For Mike Maslowsky ’70, a defining moment came in his early 30’s when he was handed a merciless diagnosis in a doctor’s office: prostate cancer, six months to live. Stunned, he looked at what he had built around him, measuring.

Born in Omaha, Nebraska, he was educated in the States and the Far East, his family following his Air Force father to Japan, where he finished high school. Maslowsky returned to the States to attend Kalamazoo College, drawn to the College’s focus on diverse global experiences, majoring in history. His law degree came from Northwestern School of Law. He was a congressional speechwriter in Washington D.C., a law clerk of the U.S. District Court for Oregon, then a lawyer for a prestigious firm in Portland. Success was measured by the size of his client base—banks, hospitals, corporations—and in the hours he poured into his office work. He had been a man dedicated to career, recreation, and pleasure.

Maslowsky was not only stunned, he was embarrassed.

“Some questions cannot be left unasked,” Maslowsky says. “I looked at the life I was told I would soon lose, and I saw how self-centered all my achievements had been. What was there to put into an obituary? I was haunted by regrets and shame. I felt,” Maslowsky takes a slow, deep breath, “shallow.”

Maslowsky was overwhelmed with regrets for all the missed opportunities – “to be a good man, to express kindness towards others. No one regrets that they haven’t worked harder.”

And then: a second chance. News reached him of a misdiagnosis. As suddenly as it was handed down to him, the death sentence had been lifted from him. Maslowsky had gotten a wake-up call, and he had no intention of ignoring it. He now understood his mortality, and he began to search for meaning beyond the courtroom.

“I was raised Catholic, but religion had not played an important part in my life. I realized I had to think seriously about my spirituality. I wasn’t sure I believed in God or the church, but it was time for me to search for answers. I won another large case with my firm’s managing partner, and I should have felt wonderful about it, and yet… I didn’t. Something was missing from my life.”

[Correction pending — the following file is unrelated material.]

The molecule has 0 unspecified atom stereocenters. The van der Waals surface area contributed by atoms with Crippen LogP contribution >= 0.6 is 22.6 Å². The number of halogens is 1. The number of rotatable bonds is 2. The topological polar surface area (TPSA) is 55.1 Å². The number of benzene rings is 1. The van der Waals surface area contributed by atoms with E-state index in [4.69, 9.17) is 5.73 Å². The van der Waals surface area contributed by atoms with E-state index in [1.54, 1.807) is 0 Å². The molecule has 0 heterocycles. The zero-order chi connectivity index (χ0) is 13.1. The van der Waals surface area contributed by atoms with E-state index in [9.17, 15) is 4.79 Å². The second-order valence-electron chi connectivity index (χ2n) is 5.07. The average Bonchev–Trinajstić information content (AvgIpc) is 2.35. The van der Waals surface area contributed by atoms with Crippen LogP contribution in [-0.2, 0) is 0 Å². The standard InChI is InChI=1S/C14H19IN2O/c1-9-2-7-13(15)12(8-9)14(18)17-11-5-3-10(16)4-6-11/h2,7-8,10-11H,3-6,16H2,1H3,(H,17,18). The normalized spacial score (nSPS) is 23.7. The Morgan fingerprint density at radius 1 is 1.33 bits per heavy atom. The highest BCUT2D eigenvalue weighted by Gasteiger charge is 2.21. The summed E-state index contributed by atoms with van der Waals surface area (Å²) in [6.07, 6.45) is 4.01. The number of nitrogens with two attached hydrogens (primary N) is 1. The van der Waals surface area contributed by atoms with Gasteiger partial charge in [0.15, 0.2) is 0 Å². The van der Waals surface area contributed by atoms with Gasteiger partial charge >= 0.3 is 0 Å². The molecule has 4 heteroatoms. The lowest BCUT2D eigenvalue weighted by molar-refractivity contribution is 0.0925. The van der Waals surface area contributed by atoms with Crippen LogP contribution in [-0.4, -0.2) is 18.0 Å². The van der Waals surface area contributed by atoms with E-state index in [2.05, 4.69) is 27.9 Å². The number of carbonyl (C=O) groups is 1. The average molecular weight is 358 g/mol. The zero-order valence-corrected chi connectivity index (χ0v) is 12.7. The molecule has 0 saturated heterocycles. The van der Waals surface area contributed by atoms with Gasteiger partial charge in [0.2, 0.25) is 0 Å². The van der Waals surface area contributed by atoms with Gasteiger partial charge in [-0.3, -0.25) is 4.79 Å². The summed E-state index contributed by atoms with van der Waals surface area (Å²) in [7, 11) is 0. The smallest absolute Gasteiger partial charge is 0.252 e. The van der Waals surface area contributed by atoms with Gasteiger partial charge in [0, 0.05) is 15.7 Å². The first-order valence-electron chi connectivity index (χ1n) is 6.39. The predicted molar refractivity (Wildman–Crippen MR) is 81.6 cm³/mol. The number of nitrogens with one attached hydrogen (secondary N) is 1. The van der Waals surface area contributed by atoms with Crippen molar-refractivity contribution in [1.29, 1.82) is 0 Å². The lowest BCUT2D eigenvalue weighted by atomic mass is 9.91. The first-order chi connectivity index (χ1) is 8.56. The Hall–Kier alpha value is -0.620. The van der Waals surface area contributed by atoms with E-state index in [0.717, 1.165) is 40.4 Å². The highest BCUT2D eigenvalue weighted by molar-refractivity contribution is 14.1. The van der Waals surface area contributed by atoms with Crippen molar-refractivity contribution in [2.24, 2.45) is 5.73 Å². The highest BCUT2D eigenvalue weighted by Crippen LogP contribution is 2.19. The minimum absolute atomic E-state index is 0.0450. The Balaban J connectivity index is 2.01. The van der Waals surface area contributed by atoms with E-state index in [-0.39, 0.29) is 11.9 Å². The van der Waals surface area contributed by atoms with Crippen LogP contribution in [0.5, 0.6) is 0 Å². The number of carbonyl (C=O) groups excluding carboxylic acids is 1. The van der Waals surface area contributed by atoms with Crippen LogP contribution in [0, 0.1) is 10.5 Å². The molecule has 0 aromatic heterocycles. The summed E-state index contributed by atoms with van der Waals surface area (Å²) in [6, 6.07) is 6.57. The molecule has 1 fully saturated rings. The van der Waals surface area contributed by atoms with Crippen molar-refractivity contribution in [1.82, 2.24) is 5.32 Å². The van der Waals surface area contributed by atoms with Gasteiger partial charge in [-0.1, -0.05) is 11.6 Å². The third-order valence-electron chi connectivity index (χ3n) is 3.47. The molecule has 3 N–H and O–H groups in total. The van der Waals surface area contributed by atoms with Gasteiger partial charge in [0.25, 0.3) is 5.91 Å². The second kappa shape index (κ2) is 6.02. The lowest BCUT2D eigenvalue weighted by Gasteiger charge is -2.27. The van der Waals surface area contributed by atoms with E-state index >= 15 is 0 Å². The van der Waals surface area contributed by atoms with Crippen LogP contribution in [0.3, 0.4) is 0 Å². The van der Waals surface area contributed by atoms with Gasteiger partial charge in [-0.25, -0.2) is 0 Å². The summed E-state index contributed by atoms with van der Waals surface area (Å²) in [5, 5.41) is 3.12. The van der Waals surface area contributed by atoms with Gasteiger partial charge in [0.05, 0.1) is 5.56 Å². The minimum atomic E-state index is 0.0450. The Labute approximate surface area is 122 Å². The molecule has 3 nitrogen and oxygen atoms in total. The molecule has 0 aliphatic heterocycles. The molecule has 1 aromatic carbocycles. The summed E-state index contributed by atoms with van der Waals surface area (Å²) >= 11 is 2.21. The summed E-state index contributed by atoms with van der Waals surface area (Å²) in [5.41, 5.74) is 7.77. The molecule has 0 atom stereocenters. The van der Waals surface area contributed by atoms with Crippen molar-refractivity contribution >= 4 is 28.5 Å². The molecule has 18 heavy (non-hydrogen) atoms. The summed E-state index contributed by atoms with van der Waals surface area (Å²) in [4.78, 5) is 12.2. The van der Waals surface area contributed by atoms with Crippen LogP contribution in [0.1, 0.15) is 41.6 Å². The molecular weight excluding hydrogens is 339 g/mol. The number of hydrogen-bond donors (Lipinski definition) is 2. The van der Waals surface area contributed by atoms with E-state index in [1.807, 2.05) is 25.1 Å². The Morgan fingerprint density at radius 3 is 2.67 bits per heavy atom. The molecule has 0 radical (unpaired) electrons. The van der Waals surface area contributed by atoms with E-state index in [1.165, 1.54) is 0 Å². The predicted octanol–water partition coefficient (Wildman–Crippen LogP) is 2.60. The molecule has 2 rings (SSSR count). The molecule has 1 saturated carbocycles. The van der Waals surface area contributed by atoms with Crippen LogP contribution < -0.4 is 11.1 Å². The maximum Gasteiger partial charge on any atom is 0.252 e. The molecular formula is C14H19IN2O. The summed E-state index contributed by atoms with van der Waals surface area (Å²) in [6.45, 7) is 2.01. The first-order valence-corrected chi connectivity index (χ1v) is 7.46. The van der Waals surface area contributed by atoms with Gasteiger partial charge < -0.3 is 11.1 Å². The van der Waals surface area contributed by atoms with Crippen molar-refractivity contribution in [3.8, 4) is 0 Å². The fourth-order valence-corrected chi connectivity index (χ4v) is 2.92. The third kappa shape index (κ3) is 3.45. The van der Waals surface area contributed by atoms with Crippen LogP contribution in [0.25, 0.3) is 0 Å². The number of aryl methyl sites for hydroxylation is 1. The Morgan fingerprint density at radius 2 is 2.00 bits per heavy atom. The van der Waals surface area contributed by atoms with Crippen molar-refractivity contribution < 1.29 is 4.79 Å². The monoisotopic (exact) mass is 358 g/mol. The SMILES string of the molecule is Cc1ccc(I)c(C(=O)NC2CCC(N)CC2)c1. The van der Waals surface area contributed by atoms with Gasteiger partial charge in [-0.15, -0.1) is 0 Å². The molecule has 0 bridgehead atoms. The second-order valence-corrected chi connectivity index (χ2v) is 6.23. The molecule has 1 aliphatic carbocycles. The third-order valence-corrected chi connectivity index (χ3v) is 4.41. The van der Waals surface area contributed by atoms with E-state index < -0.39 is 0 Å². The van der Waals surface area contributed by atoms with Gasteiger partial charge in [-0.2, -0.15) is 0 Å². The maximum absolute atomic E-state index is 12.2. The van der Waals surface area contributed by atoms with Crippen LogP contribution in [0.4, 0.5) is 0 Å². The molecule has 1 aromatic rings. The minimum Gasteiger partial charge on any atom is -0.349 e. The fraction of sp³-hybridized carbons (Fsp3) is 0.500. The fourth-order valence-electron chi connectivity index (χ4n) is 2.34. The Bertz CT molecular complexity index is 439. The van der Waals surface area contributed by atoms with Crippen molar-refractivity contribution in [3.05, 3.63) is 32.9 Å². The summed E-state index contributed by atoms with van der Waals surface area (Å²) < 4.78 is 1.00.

Maslowsky started to attend church services, and he also took time to volunteer in the community.

“The first time I had to help someone different than myself, however,” he says, “I couldn’t do it.” Realizing the limit of his comfort zone only increased Maslowsky’s determination to expand it. It was a time when his education and experiences at Kalamazoo College would become invaluable.

“One of the most important parts of my education at Kalamazoo College was the K-Plan. My study abroad in Germany, career internships working in the government in Washington D.C., another internship in New York working with the disabled, all exposed and challenged me to examine the parameters in my own life, to look for connections with people where I may not have imagined them to be. I learned a healthy respect for our differences but also our commonalties. At this time in my life, I would have to return to what I had been taught as a young man.”

Maslowsky quit the prestigious law firm and traveled to Rome to spend the next four years in a seminary. The respected lawyer once again became the student.

“I went from being one of the youngest and brightest to, at age 35, one of the oldest and least knowledgeable,” Maslowsky smiles.